Keith.

5 Things That Motivate and Deter Employees in the Workplace

Keith Krach
December 31, 2016
Leadership

A significant component of employee retention is job satisfaction, and keeping employees happy in their work requires finding effective ways to keep them motivated and engaged. In fact, research suggests that employees who feel content and motivated at work are more productive, more creative, and better at problem-solving than the average worker.

But how can leadership best motivate employees to achieve greater personal investment and productivity? Each employee is different, but the following list contains five motivators and deterrents that typically either inspire employees to become better performers or result in reduced productivity in the workplace:

  1. Motivator: engaged leadership

Ranking highly on the list of factors that push employees to become high achievers is having talented, engaged managers. According to data gathered by Gallup, employees who work with open and approachable leaders are more likely to experience greater engagement in their own work. Workers are also more likely to feel motivated within their roles when they work with a leader who they believe focuses on their strengths and helps them reach their own professional goals.

  1. Deterrent: rigid control

The fast-paced market changes common to today’s digital age have required company leaders to examine and redefine many outdated business models and practices, including those related to management and control. To keep up with the innovative nature of a post-digital business world, companies need to make sure employees have enough freedom within their positions for creativity to flourish.

From a management standpoint, this means that workers should feel some degree of autonomy and believe that management trusts them to make good, independent decisions. A leader who tightly controls and monitors the way that his or her employees complete projects hinders productivity and can create an atmosphere of distrust. In these instances, employees are more likely to feel protective of their own interests, are less likely to share ideas, and are more likely to feel disengaged from their job and the company as a whole.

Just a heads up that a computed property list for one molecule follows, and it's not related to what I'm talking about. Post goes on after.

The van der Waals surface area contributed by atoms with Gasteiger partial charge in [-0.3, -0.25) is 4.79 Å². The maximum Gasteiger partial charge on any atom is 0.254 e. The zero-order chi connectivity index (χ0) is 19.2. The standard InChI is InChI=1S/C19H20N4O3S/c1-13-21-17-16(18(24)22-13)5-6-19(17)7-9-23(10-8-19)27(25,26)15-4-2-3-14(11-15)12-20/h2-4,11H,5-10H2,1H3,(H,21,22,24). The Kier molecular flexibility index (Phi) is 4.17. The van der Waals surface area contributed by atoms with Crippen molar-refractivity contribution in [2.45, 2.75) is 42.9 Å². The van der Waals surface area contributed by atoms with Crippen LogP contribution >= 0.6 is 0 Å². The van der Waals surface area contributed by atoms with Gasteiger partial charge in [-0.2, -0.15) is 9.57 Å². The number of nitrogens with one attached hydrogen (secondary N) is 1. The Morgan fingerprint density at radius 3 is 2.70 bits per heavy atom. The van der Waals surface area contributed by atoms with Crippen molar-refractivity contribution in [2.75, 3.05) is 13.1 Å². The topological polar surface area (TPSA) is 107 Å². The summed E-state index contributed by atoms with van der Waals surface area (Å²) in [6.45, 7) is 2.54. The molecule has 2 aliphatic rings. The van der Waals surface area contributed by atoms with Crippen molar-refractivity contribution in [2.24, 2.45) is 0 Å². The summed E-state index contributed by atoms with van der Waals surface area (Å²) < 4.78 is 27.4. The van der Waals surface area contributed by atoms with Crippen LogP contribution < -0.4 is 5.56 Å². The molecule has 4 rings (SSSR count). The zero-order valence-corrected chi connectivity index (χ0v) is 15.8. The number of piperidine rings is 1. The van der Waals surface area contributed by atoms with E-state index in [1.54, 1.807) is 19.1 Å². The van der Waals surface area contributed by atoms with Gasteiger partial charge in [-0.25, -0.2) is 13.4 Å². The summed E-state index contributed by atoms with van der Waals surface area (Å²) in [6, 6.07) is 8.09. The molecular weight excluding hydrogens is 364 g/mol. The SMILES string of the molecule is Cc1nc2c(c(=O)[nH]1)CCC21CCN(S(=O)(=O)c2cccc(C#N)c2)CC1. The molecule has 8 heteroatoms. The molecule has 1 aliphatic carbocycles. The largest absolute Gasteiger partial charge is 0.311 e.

1. Motivator: thoughtful feedback

Clear and consistent communication is a cornerstone of positive relationships between leaders and staff members, and one of the most important ways that a leader can communicate with employees is by routinely delivering thoughtful, constructive feedback. Reviewing an employee’s work gives leadership the opportunity to convey in which areas an employee is meeting and exceeding expectations, and where there is room for improvement. This gives management greater control over an employee’s performance without the need for micromanagement. Additionally, regular feedback sessions help employees understand what leadership expects of them. Research shows that a lack of understanding with regard to expectations is a common reason that employees underperform.

  1. Deterrent: uncertainty in the workplace

According to data collected by the Society for Human Resource Management (SHRM), American employees rank job security as one of the two most important factors that contribute to their professional satisfaction. Employees need to feel as though they have a stable future within a company in order to be comfortable and productive. One way to accomplish this is to maintain open, company-wide communication and create opportunities for professional development.

On the opposite end of this spectrum are those leaders who choose to run their offices through fear and intimidation tactics. While some believe that fear-based leadership increases motivation, it does not lead to the levels of productivity that a supportive environment can produce. Instead, fear-based leadership often leads to high levels of stress, employee resistance, and the silencing of new ideas, all of which suppress innovation and creativity.

  1. Motivator: recognition

Ultimately, employees who feel that they are a valued part of the team are more likely to be engaged and feel content in their work. Managers can make employees feel appreciated through tactics as simple as recognizing individual workers for a job well done.

To recognize an employee most effectively, leaders should focus on a specific instance of good work, rather than vaguely congratulating someone for his or her overall ability. This not only generates positive feelings, but it also increases employees’ loyalty to the team leader. Further, employees who see their coworkers receiving recognition for excellent work may also feel more motivated to perform once they realize that the company truly does notice the efforts of individual contributors.

Keith Krach

Keith Krach is Chairman of DocuSign, The Global Standard for Digital Transaction Management.